Chinese could spoil Magna-Opel deal

Canadian auto parts maker Magna seemed to get the green light to buy troubled carmaker Opel, but a report Thursday said a Chinese company is preparing a serious bid for the General Motors division.

Chinese could spoil Magna-Opel deal
Photo: DPA

The state-owned Beijing Automotive Industry Corp. (BAIC) has gotten permission to examine Opel’s financial records, according to a story first published Thursday in the daily Frankfurter Allgemeine Zeitung.

BAIC is reportedly conducting due diligence before finalising its purchase offer to the investment bank Dresdner Kleinwort, which is handling details of the sale.

A Chinese delegation, including BAIC chairman Xu Heyi is planning to visit Germany within the next two weeks to meet union officials, politicians and works council representatives, according to the FAZ.

Magna hopes to buy a 55 percent stake in Opel and other General Motors European operations with the assistance of the state-owned Russian bank Sberbank.

The German government had announced May 30 that it selected Magna and Sberbank to buy Opel with €6 billion worth of government loans and loan guarantees. But the final details of a deal are still being worked out and papers have been signed and German government officials have said they were open to competing offers.

BAIC had expressed interest in Opel, but missed the deadline to make a comprehensive bid. The government is likely to welcome the Chinese offer as it will probably, at a minimum, force Magna to sweeten its offer for Opel. Magna had promised to keep layoffs within Germany to 2,600 workers and not close any of Opel’s facilities in Germany.

Member comments

Log in here to leave a comment.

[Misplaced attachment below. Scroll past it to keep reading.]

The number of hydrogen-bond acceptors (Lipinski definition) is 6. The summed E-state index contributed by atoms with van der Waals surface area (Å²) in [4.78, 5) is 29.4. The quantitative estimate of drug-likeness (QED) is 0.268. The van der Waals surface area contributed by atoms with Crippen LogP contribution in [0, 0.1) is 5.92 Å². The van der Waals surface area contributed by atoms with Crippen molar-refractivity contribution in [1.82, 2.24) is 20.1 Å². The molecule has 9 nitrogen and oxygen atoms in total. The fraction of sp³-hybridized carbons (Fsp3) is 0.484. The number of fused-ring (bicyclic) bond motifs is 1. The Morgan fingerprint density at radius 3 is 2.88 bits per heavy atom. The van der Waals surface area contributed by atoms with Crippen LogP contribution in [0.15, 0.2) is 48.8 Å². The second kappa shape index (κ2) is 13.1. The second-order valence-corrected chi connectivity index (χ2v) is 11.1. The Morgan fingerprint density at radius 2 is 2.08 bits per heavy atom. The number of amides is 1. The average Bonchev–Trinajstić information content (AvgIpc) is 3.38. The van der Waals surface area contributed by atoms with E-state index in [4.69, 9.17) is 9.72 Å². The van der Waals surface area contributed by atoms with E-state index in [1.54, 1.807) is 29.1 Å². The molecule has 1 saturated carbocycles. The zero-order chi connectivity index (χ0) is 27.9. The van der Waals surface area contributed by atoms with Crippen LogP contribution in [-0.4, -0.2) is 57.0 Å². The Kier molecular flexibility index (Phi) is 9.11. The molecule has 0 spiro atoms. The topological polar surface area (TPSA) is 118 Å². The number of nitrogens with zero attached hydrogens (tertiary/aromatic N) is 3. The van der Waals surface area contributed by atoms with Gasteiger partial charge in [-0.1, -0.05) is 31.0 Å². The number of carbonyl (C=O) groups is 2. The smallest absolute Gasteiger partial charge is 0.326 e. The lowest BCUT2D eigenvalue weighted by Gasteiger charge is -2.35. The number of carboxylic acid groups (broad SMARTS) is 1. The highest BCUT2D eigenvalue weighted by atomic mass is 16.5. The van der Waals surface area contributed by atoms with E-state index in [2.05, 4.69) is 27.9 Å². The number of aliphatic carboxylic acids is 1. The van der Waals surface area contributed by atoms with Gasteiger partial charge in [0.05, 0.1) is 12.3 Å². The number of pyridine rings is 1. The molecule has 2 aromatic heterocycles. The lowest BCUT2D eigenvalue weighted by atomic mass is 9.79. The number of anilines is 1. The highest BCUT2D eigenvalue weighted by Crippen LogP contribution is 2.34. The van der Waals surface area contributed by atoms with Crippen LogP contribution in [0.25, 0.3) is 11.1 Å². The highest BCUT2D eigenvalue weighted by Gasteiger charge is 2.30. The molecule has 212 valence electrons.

Become a Member to leave a comment.


‘Winter of rage’: Experts warn of riots in Germany due to rising energy costs

Experts are warning that economic hardship may lead to protests throughout Germany in autumn and winter - and that they could be infiltrated by right-wing extremists.

'Winter of rage': Experts warn of riots in Germany due to rising energy costs

In view of rising energy costs, supply difficulties, growing unemployment and general pessimism about the future, authorities in Germany are warning that there will be mass protests this year – and that these are likely to be abused by extremists.

The warnings come from civil servants from the federal offices for the Protection of the Constitution or Bundesverfassungsschutz – Germany’s watchdog for safeguarding free democracy at the federal level and in the 16 states.

Stephan Kramer, president of Thuringia’s Office for the Protection of the Constitution, told German broadcaster ZDF that, following the pandemic and the world events of recent months, there is a “highly emotionalised, aggressive, future-pessimistic mood” among the population, “whose trust in the state, its institutions and political actors is tainted by massive doubts”.

He expects that “legitimate protests” will be infiltrated by extremists, especially those from the so-called Querdenker (lateral thinking) scene and that it is likely that some will turn violent.

READ ALSO: How Germany is saving energy ahead of uncertain winter

“What we have experienced so far in the Covid pandemic in terms of partly violent confrontations on social networks, but also in the streets and squares, was probably more like a children’s birthday party in comparison,” Kramer said.

The head of Hamburg’s Office for the Protection of the Constitution, Torsten Voß, told the Funke Mediengruppe that he expects “extremist conspiracy ideologues and other enemies of the constitution” will try to abuse protests for their ideological purposes.

Since the beginning of the pandemic, he said “a spectrum of radical opponents of vaccination and so-called Covid deniers have built up a protest infrastructure, with contacts and channels for mobilisation”. This group will try to use this infrastructure for the energy security protests in the autumn, he said.

READ ALSO: German households could see ‘four-digit’ rise in energy costs this winter

Brandenburg’s head of the Office for the Protection of the Constitution, Jörg Müller, also fears that extremists could exploit the energy crisis and high inflation fears for their own purposes.

“Extremists dream of a German winter of rage” he told Welt am Sonntag. “They hope that the energy crisis and price increases will hit people particularly hard so that they can pick up on the mood and advertise their anti-state aspirations. We are following these goings-on with watchful eyes and open ears.”


Constitution – (die) Verfassung

Rage – (die) Wut

Violent – gewalttätig

We’re aiming to help our readers improve their German by translating vocabulary from some of our news stories. Did you find this article useful? Let us know.